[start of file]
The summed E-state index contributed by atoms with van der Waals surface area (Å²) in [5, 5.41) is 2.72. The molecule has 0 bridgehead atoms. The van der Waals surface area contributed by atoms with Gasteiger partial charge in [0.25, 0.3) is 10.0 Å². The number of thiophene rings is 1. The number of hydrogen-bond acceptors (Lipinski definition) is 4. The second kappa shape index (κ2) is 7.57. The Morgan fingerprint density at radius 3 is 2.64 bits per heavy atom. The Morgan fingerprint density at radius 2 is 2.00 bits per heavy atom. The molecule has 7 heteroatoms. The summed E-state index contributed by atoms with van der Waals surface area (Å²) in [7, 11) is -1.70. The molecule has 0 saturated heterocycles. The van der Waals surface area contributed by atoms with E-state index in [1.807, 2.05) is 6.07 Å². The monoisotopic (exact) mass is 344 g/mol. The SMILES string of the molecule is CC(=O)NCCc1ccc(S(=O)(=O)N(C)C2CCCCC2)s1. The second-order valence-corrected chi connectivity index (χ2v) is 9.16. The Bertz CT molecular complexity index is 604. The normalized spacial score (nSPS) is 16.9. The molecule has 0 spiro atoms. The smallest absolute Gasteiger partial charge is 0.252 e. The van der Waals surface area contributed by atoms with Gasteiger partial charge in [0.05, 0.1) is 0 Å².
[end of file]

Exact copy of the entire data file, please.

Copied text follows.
The summed E-state index contributed by atoms with van der Waals surface area (Å²) in [5, 5.41) is 2.72. The molecule has 0 bridgehead atoms. The van der Waals surface area contributed by atoms with Gasteiger partial charge in [0.25, 0.3) is 10.0 Å². The number of thiophene rings is 1. The number of hydrogen-bond acceptors (Lipinski definition) is 4. The second kappa shape index (κ2) is 7.57. The Morgan fingerprint density at radius 3 is 2.64 bits per heavy atom. The Morgan fingerprint density at radius 2 is 2.00 bits per heavy atom. The molecule has 7 heteroatoms. The summed E-state index contributed by atoms with van der Waals surface area (Å²) in [7, 11) is -1.70. The molecule has 0 saturated heterocycles. The van der Waals surface area contributed by atoms with E-state index in [1.807, 2.05) is 6.07 Å². The monoisotopic (exact) mass is 344 g/mol. The SMILES string of the molecule is CC(=O)NCCc1ccc(S(=O)(=O)N(C)C2CCCCC2)s1. The second-order valence-corrected chi connectivity index (χ2v) is 9.16. The Bertz CT molecular complexity index is 604. The normalized spacial score (nSPS) is 16.9. The molecule has 0 spiro atoms. The smallest absolute Gasteiger partial charge is 0.252 e. The van der Waals surface area contributed by atoms with Gasteiger partial charge in [0.05, 0.1) is 0 Å².